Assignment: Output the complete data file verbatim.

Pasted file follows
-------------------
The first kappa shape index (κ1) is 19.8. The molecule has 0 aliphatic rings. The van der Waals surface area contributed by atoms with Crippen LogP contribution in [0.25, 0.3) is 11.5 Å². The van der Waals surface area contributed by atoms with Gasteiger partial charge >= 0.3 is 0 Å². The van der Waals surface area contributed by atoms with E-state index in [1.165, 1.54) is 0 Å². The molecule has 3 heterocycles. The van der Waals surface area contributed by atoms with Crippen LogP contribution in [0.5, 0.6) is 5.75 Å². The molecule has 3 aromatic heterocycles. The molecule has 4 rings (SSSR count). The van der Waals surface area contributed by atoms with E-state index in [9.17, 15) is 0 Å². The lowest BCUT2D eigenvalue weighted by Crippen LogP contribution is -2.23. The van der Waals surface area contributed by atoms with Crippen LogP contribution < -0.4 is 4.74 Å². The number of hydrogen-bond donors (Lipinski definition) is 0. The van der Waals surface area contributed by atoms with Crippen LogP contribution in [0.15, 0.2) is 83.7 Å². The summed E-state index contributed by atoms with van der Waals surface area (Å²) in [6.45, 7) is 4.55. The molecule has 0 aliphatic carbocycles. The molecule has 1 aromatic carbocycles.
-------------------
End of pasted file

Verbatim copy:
The first kappa shape index (κ1) is 19.8. The molecule has 0 aliphatic rings. The van der Waals surface area contributed by atoms with Crippen LogP contribution in [0.25, 0.3) is 11.5 Å². The van der Waals surface area contributed by atoms with Gasteiger partial charge >= 0.3 is 0 Å². The van der Waals surface area contributed by atoms with E-state index in [1.165, 1.54) is 0 Å². The molecule has 3 heterocycles. The van der Waals surface area contributed by atoms with Crippen LogP contribution in [0.5, 0.6) is 5.75 Å². The molecule has 3 aromatic heterocycles. The molecule has 4 rings (SSSR count). The van der Waals surface area contributed by atoms with E-state index in [9.17, 15) is 0 Å². The lowest BCUT2D eigenvalue weighted by Crippen LogP contribution is -2.23. The van der Waals surface area contributed by atoms with Crippen LogP contribution < -0.4 is 4.74 Å². The number of hydrogen-bond donors (Lipinski definition) is 0. The van der Waals surface area contributed by atoms with Crippen LogP contribution in [0.15, 0.2) is 83.7 Å². The summed E-state index contributed by atoms with van der Waals surface area (Å²) in [6.45, 7) is 4.55. The molecule has 0 aliphatic carbocycles. The molecule has 1 aromatic carbocycles.